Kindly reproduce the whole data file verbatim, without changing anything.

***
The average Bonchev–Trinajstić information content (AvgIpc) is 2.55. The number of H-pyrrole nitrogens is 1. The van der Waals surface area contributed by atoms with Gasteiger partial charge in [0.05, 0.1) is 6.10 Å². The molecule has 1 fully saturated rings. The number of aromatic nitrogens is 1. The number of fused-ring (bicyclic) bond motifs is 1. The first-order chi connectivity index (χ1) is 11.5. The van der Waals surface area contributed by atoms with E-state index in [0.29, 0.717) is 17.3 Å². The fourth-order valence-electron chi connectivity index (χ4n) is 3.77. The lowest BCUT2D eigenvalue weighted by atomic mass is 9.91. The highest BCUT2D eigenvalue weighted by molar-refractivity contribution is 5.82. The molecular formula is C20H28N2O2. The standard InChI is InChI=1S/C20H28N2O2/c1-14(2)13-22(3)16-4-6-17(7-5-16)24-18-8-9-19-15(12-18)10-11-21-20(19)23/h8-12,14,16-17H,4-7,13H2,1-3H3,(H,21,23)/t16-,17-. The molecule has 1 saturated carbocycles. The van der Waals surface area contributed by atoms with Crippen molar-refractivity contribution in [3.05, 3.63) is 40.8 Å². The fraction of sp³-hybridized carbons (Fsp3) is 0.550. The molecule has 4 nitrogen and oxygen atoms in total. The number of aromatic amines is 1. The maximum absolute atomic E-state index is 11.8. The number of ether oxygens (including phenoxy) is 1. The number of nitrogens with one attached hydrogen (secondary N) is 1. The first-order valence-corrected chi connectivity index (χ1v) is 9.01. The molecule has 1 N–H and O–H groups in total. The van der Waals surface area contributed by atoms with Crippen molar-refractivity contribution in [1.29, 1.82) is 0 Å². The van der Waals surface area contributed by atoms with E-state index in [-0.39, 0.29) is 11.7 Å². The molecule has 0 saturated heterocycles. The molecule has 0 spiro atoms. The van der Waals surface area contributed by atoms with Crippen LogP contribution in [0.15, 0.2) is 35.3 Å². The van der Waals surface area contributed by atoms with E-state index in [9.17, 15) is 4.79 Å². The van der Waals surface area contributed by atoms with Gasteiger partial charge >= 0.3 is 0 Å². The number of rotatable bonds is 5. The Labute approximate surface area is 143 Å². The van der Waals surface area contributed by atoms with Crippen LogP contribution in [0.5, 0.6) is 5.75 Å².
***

The average Bonchev–Trinajstić information content (AvgIpc) is 2.55. The number of H-pyrrole nitrogens is 1. The van der Waals surface area contributed by atoms with Gasteiger partial charge in [0.05, 0.1) is 6.10 Å². The molecule has 1 fully saturated rings. The number of aromatic nitrogens is 1. The number of fused-ring (bicyclic) bond motifs is 1. The first-order chi connectivity index (χ1) is 11.5. The van der Waals surface area contributed by atoms with E-state index in [0.29, 0.717) is 17.3 Å². The fourth-order valence-electron chi connectivity index (χ4n) is 3.77. The lowest BCUT2D eigenvalue weighted by atomic mass is 9.91. The highest BCUT2D eigenvalue weighted by molar-refractivity contribution is 5.82. The molecular formula is C20H28N2O2. The standard InChI is InChI=1S/C20H28N2O2/c1-14(2)13-22(3)16-4-6-17(7-5-16)24-18-8-9-19-15(12-18)10-11-21-20(19)23/h8-12,14,16-17H,4-7,13H2,1-3H3,(H,21,23)/t16-,17-. The molecule has 1 saturated carbocycles. The van der Waals surface area contributed by atoms with Crippen molar-refractivity contribution in [3.05, 3.63) is 40.8 Å². The fraction of sp³-hybridized carbons (Fsp3) is 0.550. The molecule has 4 nitrogen and oxygen atoms in total. The number of aromatic amines is 1. The maximum absolute atomic E-state index is 11.8. The number of ether oxygens (including phenoxy) is 1. The number of nitrogens with one attached hydrogen (secondary N) is 1. The first-order valence-corrected chi connectivity index (χ1v) is 9.01. The molecule has 1 N–H and O–H groups in total. The van der Waals surface area contributed by atoms with Crippen molar-refractivity contribution in [1.29, 1.82) is 0 Å². The van der Waals surface area contributed by atoms with E-state index in [-0.39, 0.29) is 11.7 Å². The molecule has 0 saturated heterocycles. The molecule has 0 spiro atoms. The van der Waals surface area contributed by atoms with Crippen LogP contribution in [0.15, 0.2) is 35.3 Å². The van der Waals surface area contributed by atoms with E-state index in [9.17, 15) is 4.79 Å². The van der Waals surface area contributed by atoms with Gasteiger partial charge >= 0.3 is 0 Å². The number of rotatable bonds is 5. The Labute approximate surface area is 143 Å². The van der Waals surface area contributed by atoms with Crippen LogP contribution in [0.5, 0.6) is 5.75 Å².